8 Safe Summer Tips for the Elderly

Image by Witthaya Phonsawat, courtesy of freedigitalphotos.net

Image by Witthaya Phonsawat, courtesy of freedigitalphotos.net

While the summer draws people outdoors to enjoy the sunshine, there are potential dangers that exist, particularly for the elderly. Dehydration, sunburn, sunstroke, eye damage and heat exhaustion are all serious health concerns that must be considered once the hot weather arrives.

Here are 8 tips on how to safely enjoy the warm summer months with your elderly loved one.

  1. Have plenty of fluids on hand. Everyone should drink at least 8 cups of water a day, but we are more susceptible to dehydration as we age. Proper hydration is essential in the heat, whether you are indoors or out, and often times, seniors aren’t aware when dehydration has already started.  Cold drinks may be easier to consume in hot weather, so think ahead and keep a bottle of water in the fridge or freezer at all times. Try to stay away from sugary, alcoholic, carbonated and caffeinated drinks as they will not hydrate properly.
  2. Proper sun protection. Apply sunscreen (at least SPF 15) daily as part of getting dressed in the morning, this way you won’t forget on your way out, and carry a bottle with you in case you need to reapply. Wearing a large brimmed hat and wrap around sunglasses (that filter all UVA and UVB rays) will protect both the face and the eyes from damaging UV rays. When possible wear loose-fitting, long sleeves or pants from a light, reflective material like cotton to add additional protection to the skin.
  3. Check the weather. Severe heat can be very dangerous, especially for the elderly. In order to be properly prepared you need to know when a heat wave is expected. When exceptionally hot weather is coming, arrange for your loved one to be in an air conditioned environment as much as possible. Trips to indoor locations with air conditioning such as the mall, the movie theater, a friend’s house or the library are great options.
  4. Limit time outdoors during peak sun hours from 10-4. Try to plan your day around being near a fan or air conditioner during the hottest parts of the day and if that is not possible, at the very least find a shady spot to rest in.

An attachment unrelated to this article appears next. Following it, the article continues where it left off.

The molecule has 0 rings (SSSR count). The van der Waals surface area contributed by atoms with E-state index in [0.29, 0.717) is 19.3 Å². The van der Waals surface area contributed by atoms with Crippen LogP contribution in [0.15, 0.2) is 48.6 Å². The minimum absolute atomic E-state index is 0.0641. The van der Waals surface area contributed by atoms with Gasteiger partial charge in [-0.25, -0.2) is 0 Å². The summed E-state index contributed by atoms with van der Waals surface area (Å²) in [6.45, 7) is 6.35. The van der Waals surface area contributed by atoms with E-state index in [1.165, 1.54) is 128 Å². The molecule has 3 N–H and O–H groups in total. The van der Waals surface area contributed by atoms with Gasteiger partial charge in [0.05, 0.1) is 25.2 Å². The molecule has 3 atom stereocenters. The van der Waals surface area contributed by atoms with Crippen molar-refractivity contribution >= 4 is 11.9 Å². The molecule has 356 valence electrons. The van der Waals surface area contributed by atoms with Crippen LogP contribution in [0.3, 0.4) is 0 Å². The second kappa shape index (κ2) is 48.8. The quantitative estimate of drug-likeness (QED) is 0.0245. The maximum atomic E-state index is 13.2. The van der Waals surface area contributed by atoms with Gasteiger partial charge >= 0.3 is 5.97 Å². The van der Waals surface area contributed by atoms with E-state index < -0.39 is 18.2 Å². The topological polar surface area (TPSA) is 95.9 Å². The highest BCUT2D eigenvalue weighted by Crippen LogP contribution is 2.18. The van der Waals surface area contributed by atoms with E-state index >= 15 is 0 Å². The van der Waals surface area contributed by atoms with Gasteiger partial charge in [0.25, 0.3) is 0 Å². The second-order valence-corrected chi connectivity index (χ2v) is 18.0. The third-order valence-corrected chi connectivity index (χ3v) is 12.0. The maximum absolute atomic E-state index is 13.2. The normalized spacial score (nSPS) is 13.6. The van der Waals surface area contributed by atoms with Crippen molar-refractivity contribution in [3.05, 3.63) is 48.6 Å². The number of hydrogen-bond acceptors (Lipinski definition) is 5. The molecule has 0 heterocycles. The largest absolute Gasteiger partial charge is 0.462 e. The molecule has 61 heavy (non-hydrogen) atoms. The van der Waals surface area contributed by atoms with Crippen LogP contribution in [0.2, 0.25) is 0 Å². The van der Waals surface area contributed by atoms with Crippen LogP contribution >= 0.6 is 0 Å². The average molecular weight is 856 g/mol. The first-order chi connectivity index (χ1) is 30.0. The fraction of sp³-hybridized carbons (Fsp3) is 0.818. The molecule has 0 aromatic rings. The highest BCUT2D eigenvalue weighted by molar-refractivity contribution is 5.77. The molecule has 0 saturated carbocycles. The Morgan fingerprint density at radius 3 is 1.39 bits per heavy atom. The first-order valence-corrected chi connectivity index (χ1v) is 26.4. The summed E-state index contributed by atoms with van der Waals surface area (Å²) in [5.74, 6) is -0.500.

5. Check medications. Some medications may cause increased sensitivity to UV rays which can have adverse reactions when the patient is exposed to the sun. Additionally, some medications affect patients’ ability to adapt to rising temperatures or are less effective when they are exposed to severe heat. Speak to your loved one’s medical team to be aware of any precautions that should be taken.
  6. Be aware of the signs of heat stroke. Symptoms of heat stroke include:
  • Becoming confused, agitated or disoriented
  • Suddenly being excessively tired and lethargic
  • Nausea
  • High body temperature
  • Rapid pulse
  • Headache
  • Dry, flushed skin

If you notice these symptoms in your loved one seek medical attention immediately.

  1. Know the risks. Elders with certain medical conditions such as heart disease, heart failure, diabetes and lung disease are at greater risk in the hot weather.
  2. Stay in touch. If your loved one is not under your care, be in touch at least twice a day to ensure he or she is staying safe and hydrated.

Let us know if you have any questions about keeping your elderly loved one safe during the summer months, and if you are seeking caring, professional home care for your family member, contact us at 718-998-1999 today.